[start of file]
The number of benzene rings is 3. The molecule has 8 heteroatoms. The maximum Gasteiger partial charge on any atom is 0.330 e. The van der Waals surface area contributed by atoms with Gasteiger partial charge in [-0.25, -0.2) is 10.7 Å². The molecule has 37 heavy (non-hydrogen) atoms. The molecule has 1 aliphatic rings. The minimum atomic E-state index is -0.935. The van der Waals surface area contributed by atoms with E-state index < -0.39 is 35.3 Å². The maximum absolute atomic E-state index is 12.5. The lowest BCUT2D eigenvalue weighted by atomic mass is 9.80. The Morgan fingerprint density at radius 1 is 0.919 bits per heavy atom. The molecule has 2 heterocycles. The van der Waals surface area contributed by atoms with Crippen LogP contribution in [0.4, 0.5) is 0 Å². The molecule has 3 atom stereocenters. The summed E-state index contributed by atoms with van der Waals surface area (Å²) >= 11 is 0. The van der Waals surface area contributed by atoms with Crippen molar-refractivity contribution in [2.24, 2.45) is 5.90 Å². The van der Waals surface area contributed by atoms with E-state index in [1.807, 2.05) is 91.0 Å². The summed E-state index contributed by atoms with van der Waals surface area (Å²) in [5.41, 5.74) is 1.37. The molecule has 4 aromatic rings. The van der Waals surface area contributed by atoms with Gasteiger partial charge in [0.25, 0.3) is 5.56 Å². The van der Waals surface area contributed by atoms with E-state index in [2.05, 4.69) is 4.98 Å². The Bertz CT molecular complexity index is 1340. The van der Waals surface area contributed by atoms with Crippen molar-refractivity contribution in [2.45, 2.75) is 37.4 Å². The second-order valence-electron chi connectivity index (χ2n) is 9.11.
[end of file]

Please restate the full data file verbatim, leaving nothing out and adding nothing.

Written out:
The number of benzene rings is 3. The molecule has 8 heteroatoms. The maximum Gasteiger partial charge on any atom is 0.330 e. The van der Waals surface area contributed by atoms with Gasteiger partial charge in [-0.25, -0.2) is 10.7 Å². The molecule has 37 heavy (non-hydrogen) atoms. The molecule has 1 aliphatic rings. The minimum atomic E-state index is -0.935. The van der Waals surface area contributed by atoms with E-state index < -0.39 is 35.3 Å². The maximum absolute atomic E-state index is 12.5. The lowest BCUT2D eigenvalue weighted by atomic mass is 9.80. The Morgan fingerprint density at radius 1 is 0.919 bits per heavy atom. The molecule has 2 heterocycles. The van der Waals surface area contributed by atoms with Crippen LogP contribution in [0.4, 0.5) is 0 Å². The molecule has 3 atom stereocenters. The summed E-state index contributed by atoms with van der Waals surface area (Å²) >= 11 is 0. The van der Waals surface area contributed by atoms with Crippen molar-refractivity contribution in [2.24, 2.45) is 5.90 Å². The van der Waals surface area contributed by atoms with E-state index in [1.807, 2.05) is 91.0 Å². The summed E-state index contributed by atoms with van der Waals surface area (Å²) in [5.41, 5.74) is 1.37. The molecule has 4 aromatic rings. The van der Waals surface area contributed by atoms with Gasteiger partial charge in [0.25, 0.3) is 5.56 Å². The van der Waals surface area contributed by atoms with E-state index in [2.05, 4.69) is 4.98 Å². The Bertz CT molecular complexity index is 1340. The van der Waals surface area contributed by atoms with Crippen molar-refractivity contribution in [2.45, 2.75) is 37.4 Å². The second-order valence-electron chi connectivity index (χ2n) is 9.11.